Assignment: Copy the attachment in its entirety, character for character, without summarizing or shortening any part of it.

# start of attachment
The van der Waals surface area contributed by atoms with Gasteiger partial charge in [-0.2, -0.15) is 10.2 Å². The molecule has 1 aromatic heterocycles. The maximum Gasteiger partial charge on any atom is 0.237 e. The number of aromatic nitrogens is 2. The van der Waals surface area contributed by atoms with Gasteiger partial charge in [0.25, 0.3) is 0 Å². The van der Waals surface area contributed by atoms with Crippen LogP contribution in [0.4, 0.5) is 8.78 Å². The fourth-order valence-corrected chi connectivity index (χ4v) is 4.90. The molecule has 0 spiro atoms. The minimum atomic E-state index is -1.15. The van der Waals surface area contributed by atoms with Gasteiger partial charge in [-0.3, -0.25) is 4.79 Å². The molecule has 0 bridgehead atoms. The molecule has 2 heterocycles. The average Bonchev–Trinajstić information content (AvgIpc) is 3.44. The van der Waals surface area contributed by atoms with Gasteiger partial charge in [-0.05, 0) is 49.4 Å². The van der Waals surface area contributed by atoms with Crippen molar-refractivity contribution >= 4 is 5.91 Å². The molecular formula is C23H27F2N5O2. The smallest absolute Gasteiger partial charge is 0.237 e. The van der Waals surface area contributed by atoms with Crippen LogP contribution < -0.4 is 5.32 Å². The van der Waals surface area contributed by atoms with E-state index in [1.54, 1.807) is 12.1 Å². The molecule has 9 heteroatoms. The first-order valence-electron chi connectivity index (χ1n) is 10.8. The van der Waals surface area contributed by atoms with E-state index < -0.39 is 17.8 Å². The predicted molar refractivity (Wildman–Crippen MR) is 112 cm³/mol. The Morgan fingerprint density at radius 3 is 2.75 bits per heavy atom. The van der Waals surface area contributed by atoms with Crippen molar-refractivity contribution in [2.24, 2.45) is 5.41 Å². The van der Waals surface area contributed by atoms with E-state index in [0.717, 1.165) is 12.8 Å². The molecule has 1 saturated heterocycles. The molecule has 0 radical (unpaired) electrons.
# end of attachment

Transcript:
The van der Waals surface area contributed by atoms with Gasteiger partial charge in [-0.2, -0.15) is 10.2 Å². The molecule has 1 aromatic heterocycles. The maximum Gasteiger partial charge on any atom is 0.237 e. The number of aromatic nitrogens is 2. The van der Waals surface area contributed by atoms with Gasteiger partial charge in [0.25, 0.3) is 0 Å². The van der Waals surface area contributed by atoms with Crippen LogP contribution in [0.4, 0.5) is 8.78 Å². The fourth-order valence-corrected chi connectivity index (χ4v) is 4.90. The molecule has 0 spiro atoms. The minimum atomic E-state index is -1.15. The van der Waals surface area contributed by atoms with Gasteiger partial charge in [-0.3, -0.25) is 4.79 Å². The molecule has 0 bridgehead atoms. The molecule has 2 heterocycles. The average Bonchev–Trinajstić information content (AvgIpc) is 3.44. The van der Waals surface area contributed by atoms with Gasteiger partial charge in [-0.05, 0) is 49.4 Å². The van der Waals surface area contributed by atoms with Crippen molar-refractivity contribution >= 4 is 5.91 Å². The molecular formula is C23H27F2N5O2. The smallest absolute Gasteiger partial charge is 0.237 e. The van der Waals surface area contributed by atoms with Crippen LogP contribution < -0.4 is 5.32 Å². The van der Waals surface area contributed by atoms with E-state index in [1.54, 1.807) is 12.1 Å². The molecule has 9 heteroatoms. The first-order valence-electron chi connectivity index (χ1n) is 10.8. The van der Waals surface area contributed by atoms with E-state index < -0.39 is 17.8 Å². The predicted molar refractivity (Wildman–Crippen MR) is 112 cm³/mol. The Morgan fingerprint density at radius 3 is 2.75 bits per heavy atom. The van der Waals surface area contributed by atoms with Crippen molar-refractivity contribution in [2.24, 2.45) is 5.41 Å². The van der Waals surface area contributed by atoms with E-state index in [0.717, 1.165) is 12.8 Å². The molecule has 1 saturated heterocycles. The molecule has 0 radical (unpaired) electrons.